36. For Kanagahanalli see von Hinuber and Naknishi 2014; for Sanchi see Marshall and Foucher 1982, I: inscr. 529 pl.135.69 and inscr. 691 pl. 137.60; for Karle see Luders 1973: no. 1095; this inscription is re-edited and illustrated in Brancaccio and Ollett forthcoming: Fig. 6.

  37. The role of navakammika/navakarmika is discussed in detail by Silk (2008:75–99).

  38. Shiri (2020: 62) suggests that the navakarmika at Kanahagahanalli was the one who also conceived the labels inscribed on the narrative reliefs.

  39. Collins 1992.

  40. Lenz 2003.

  41. Lenz 2004: 210.

  42. See Sarma (1985: 19). This stela is also mentioned by Salomon (1998: 120). For a discussion of the Ajaṇṭā labels see Schlingloff (1987: 245–249).

  43. The labels in the Ajaṇṭā caves were certainly unreadable, lost in the densely painted wall surfaces of the dark caves. The inscriptions placed beneath jātaka scenes in cave 2 and cave 17 correspond precisely to Sanskrit verses found in Aryāsura’s Jātakamāla, while in caves 2, 16, and 17, there are only descriptive labels identifying the painted characters. They are addressed by Cohen 1995 appendix A, 328–330, inscription nos. 5, 6, 7, 8, 9; 362–378, inscription nos. 68, 79, 83. See also Schlingloff (1997: 250), who examined Aryāsura’s verse and the visual narrative from cave 17.

  44. On this issue see also Shiri 2020.

  45. On the connections between Gandharan art and performance see Brancaccio (in press).

  46. Robert Brown discusses the labeled jātaka scenes painted high up on the walls of this structure, pointing out that the Mōn inscriptions accompanying the images, which correspond exactly to the Pāli jātaka titles, were not legible. He suggests that the inscriptions had some sort of emblematic, iconic value, much like a visual form of the Tripiṭaka. Brown (1997: 89).

  47. Cunningham 1998, Luders 1963, and Barua 1979.

  48. In the context of the Kanagahanalli epigraphs, Zin (2019: 148, n.23) suggests that references to unknown places may be considered proof of the existence of a lost written tradition, as the relief where based on texts that were redacted locally and are now lost. The existence of a lost canon associated with the nikāyas present at Kanagahanalli is also posited by Tournier (2020). While concurring with these scholars that Buddhist literature, regional in nature, surely existed in antiquity and is now irretrievably lost – and this may have been the case at Bharhut as well, my hypothesis would like to suggest that the visual material was disengaged from the written. A thriving oral tradition, concurring with the existence of written texts, was crucial in morphing the early artistic narratives. As shown in the case of the Gandharī avadāna analyzed by Lenz (2004), the presence of a written canon does not at all exclude the importance of oral storytelling. Observations put forth by Barua on the mixed-use of speech and lack of consistency under the linguistic profile of Bhārhut inscriptions confirm that we should envision regional traditions and unwritten sources behind the visual formulation of the Bhārhut vedikā. Barua (1979: v. 1, 48).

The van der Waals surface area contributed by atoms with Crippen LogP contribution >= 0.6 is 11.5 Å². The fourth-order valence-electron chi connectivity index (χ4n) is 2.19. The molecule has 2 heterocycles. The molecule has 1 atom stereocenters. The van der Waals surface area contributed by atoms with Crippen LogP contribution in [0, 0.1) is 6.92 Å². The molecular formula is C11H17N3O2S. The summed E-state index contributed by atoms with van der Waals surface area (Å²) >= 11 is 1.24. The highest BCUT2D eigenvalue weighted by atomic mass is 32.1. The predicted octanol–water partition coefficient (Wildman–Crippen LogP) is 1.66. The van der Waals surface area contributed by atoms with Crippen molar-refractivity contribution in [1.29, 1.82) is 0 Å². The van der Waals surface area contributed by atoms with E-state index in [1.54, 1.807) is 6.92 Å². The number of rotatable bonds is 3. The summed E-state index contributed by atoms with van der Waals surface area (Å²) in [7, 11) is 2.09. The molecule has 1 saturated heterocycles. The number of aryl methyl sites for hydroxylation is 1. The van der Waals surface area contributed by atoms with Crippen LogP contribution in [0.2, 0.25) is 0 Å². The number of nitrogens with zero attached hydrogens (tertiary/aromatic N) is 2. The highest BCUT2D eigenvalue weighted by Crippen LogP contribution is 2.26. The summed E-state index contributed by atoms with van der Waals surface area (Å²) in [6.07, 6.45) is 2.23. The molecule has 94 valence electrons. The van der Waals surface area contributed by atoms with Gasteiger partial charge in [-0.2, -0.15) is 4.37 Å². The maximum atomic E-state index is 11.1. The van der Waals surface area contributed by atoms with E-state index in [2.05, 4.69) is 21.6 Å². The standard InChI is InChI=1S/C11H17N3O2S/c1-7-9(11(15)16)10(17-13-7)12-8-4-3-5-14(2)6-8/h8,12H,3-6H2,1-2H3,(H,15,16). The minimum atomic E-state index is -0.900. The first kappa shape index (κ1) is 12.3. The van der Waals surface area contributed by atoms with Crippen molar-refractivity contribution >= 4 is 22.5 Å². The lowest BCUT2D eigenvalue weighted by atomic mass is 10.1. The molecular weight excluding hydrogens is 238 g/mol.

49. Dehejia (1998:22) has argued for the didactic experience of reading the narrative at Bhārhut, suggesting that visitors were taken around by monks explaining the scenes. The issue of literacy should also be considered when examining these inscriptions. While it is possible that some monks and middle-class patrons at Bhārhut were literate, certainly not all the worshippers were able to read the inscriptions. In a different context, labels on archaic Greek vases have raised similar issues. See Hurwit 1990.

  50. Snodgrass (2000: 33) remarks that labels appear on Greek vases only in the Archaic Period and mostly in association with “especially complex ‘synoptic’ pictures,” which is something that, mutatis mutandis, can be observed in India as well.

  51. Translation by Salomon (1991: Appendix, no. 3, 267–268). See also Luders 1963: 105–109, B32–34 and Cunningham (1998: 84–89).

  52. Jyotindra Jain discusses the ancient tradition of picture showmen and illustrates some of the images that accompany the oral narrative (1998: 8–21). See also Chatterji (2020) and Kadekar and Chasley (2020).

  53. See Jain (1998: Figs. 5 and 6).

  54. See Mair (1988: 103).

  55. See Patua Art (1989: 5).

  56. De Selva (1996: 190).

  57. As pointed out by Chatterji (2016) in the context of the Chitrakar tradition, it is assumed that the stories told are known in advance and nothing is ever narrated for the first time.

  58. In 13th century Japan, Buddhist itinerant preachers would deliver teachings to the lay followers using picture scrolls to collect funding for the renovations of major Buddhist temples (Kaminishi, 2006: 103–118) - one wonders if a similar scenario could also be envisioned for the funding of the monumental stone enclosure at Bharhūt.

  59. Patua Art (1989: 12). These picture scrolls in Gujarati are called tipanu, which means ‘recording’ or ‘remark’.

  60. Dehejia 1997: 25–28.

  61. Singh (1998: 101).

  62. See Singh (1998: 8) and Varadpande (1987: vol. 1, 86–88).

  63. See Coomaraswamy (1929).

  64. Coomaraswamy (1929: 25).

  65. Collins (1992: 123).

  66. Mair (1998: 47).


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Brancaccio, P. Art and Performance in the Buddhist Visual Narratives at Bhārhut. J Indian Philos (2022).